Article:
- Meeting abstract
- Open Access
Final assessment of the ambulatory transfer potential for the coronary angiography patients in a teaching hospital in Malaysia
BMC Health Services Researchvolume 8, Article number: A21 (2008)
Our prior work over 2005 and 2006 validated the feasibility of our method to identify retrospectively transferable cases using IR DRG in-patient groups and exclusion criteria based mainly on severity of illness for same encounters. Now, we want to implement a method to identify behavioral changes required from the clinicians. In order to do so, we needed to demonstrate the full transferability and savings using our approach. To do so, we applied standard validity testing with a gold standard. We also tested additional global criteria of health status, taking into account all clinical conditions over the last three-year period, which would add to the retrospective predictions.
All 718 patients who underwent single-vessel angiography in either in-patient or out-patient settings at Hospital UKHM from 1 January 2003 through 31 December 2005 were included in the study. Out of these, 298 were in-patients and the rest were outpatients. The patients who were treated as in-patients are kept as the main object of our study.
Our initial retrospective ambulatory substitution criteria include patients that live less than 100 km from the hospital; had a length of stay of no more than two days; do not have an IR-DRG severity of illness level 2 or 3; and were discharged back home at the end of the episode of care (i.e., discharge status of 04). Our prospective criteria are the same as the retrospective criteria except that we do not consider length of stay. We apply these ambulatory substitution criteria on the in-patient group to assess how many of these patients treated in an in-patient setting could have been shifted to out-patient.
We summarize all the clinical information from all the in-patient encounters of these patients for the whole three-year period. All the diagnoses in these episodes of care are then coded and grouped with 3 M CRG (Clinical Risk Groups) software to rate their global health status (nine statuses and 27 subgroups using severity of illness).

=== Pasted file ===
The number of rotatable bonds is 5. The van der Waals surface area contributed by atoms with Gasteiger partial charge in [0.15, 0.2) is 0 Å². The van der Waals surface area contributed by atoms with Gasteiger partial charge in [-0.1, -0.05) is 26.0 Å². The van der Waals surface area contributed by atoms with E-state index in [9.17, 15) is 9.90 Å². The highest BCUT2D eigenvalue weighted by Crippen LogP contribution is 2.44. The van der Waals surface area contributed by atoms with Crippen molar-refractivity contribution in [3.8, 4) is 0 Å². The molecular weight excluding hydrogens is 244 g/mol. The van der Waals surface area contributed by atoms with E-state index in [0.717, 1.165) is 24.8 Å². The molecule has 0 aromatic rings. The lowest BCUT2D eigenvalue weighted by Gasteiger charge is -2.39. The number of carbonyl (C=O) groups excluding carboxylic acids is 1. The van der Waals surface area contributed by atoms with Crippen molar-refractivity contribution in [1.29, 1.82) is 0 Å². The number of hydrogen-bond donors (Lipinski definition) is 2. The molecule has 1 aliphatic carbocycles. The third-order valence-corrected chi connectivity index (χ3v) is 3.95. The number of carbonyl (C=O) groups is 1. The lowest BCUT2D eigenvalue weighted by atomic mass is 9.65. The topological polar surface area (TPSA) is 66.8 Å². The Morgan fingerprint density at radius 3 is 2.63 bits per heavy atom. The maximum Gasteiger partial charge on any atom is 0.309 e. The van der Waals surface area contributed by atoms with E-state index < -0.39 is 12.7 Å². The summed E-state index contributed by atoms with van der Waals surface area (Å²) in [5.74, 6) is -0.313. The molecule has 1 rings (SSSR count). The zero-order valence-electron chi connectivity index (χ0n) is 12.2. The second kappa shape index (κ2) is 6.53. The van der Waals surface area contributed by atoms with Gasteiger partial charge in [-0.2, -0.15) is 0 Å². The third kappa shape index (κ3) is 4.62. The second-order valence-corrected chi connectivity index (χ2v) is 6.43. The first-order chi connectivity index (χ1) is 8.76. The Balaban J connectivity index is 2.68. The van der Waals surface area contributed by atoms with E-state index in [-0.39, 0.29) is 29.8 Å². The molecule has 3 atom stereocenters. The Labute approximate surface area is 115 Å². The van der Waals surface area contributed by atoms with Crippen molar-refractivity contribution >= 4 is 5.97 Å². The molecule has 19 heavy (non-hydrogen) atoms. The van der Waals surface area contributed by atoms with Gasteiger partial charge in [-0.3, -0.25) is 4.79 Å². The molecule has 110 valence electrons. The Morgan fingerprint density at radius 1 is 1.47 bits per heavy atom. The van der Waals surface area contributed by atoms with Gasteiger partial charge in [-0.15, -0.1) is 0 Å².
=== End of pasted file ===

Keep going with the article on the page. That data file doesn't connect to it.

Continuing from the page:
Two cardiac surgeons independently assess the potential transferability of the in-patients. We show them only the clinical abstracted information for all the in-patients stays; differences are resolved by consensus, adding the author's judgment.
At the end, we are able to construct a screening-validity two-by-two table to assess the sensitivity, specificity, positive predictive value and negative predictive value of our tool. We also compare the above indicators, adding the additional criteria of exclusion of most severe health status and severity of illness based on CRG. Cost weights are assigned to these patients to estimate the savings if these patients are successfully transferred from in-patient care to out-patient care.
Results will be presented in detail during the PCSI conference.
Based on this work, we will decide to include CRG retrospective criteria to monitor the performance of transferability of our angiography cases. This work will be used to successfully convince our clinicians not to automatically admit patients undergoing this procedure. The potential impact of this information will demonstrate the savings as a result of such a transfer.